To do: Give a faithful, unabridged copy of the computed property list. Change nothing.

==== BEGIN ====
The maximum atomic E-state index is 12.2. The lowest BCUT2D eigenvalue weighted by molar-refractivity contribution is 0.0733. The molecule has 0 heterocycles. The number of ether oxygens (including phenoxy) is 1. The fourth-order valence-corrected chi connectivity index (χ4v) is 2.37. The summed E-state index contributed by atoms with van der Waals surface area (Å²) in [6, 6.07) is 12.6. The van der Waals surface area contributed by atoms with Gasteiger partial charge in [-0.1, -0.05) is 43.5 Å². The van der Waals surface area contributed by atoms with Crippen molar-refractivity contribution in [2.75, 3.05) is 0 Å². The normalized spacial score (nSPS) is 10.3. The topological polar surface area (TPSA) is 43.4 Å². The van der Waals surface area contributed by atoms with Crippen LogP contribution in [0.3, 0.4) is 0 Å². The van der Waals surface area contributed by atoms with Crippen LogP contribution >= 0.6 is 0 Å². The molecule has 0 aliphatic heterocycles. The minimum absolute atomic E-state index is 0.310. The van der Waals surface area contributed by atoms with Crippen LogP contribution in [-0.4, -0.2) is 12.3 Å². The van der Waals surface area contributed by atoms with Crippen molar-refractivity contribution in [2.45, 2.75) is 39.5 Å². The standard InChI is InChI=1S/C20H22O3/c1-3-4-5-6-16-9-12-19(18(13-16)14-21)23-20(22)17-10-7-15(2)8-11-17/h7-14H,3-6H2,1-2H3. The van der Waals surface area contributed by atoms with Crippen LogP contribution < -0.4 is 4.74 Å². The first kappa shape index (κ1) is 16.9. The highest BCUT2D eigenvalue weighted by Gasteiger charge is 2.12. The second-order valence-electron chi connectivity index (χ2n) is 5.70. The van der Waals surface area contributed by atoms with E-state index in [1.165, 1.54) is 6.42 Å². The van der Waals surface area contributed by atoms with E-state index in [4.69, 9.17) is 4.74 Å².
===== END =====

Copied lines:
The maximum atomic E-state index is 12.2. The lowest BCUT2D eigenvalue weighted by molar-refractivity contribution is 0.0733. The molecule has 0 heterocycles. The number of ether oxygens (including phenoxy) is 1. The fourth-order valence-corrected chi connectivity index (χ4v) is 2.37. The summed E-state index contributed by atoms with van der Waals surface area (Å²) in [6, 6.07) is 12.6. The van der Waals surface area contributed by atoms with Gasteiger partial charge in [-0.1, -0.05) is 43.5 Å². The van der Waals surface area contributed by atoms with Crippen molar-refractivity contribution in [2.75, 3.05) is 0 Å². The normalized spacial score (nSPS) is 10.3. The topological polar surface area (TPSA) is 43.4 Å². The van der Waals surface area contributed by atoms with Crippen LogP contribution in [0.3, 0.4) is 0 Å². The van der Waals surface area contributed by atoms with Crippen LogP contribution >= 0.6 is 0 Å². The molecule has 0 aliphatic heterocycles. The minimum absolute atomic E-state index is 0.310. The van der Waals surface area contributed by atoms with Crippen LogP contribution in [-0.4, -0.2) is 12.3 Å². The van der Waals surface area contributed by atoms with Crippen molar-refractivity contribution in [2.45, 2.75) is 39.5 Å². The standard InChI is InChI=1S/C20H22O3/c1-3-4-5-6-16-9-12-19(18(13-16)14-21)23-20(22)17-10-7-15(2)8-11-17/h7-14H,3-6H2,1-2H3. The van der Waals surface area contributed by atoms with Crippen LogP contribution < -0.4 is 4.74 Å². The first kappa shape index (κ1) is 16.9. The highest BCUT2D eigenvalue weighted by Gasteiger charge is 2.12. The second-order valence-electron chi connectivity index (χ2n) is 5.70. The van der Waals surface area contributed by atoms with E-state index in [1.165, 1.54) is 6.42 Å². The van der Waals surface area contributed by atoms with E-state index in [4.69, 9.17) is 4.74 Å².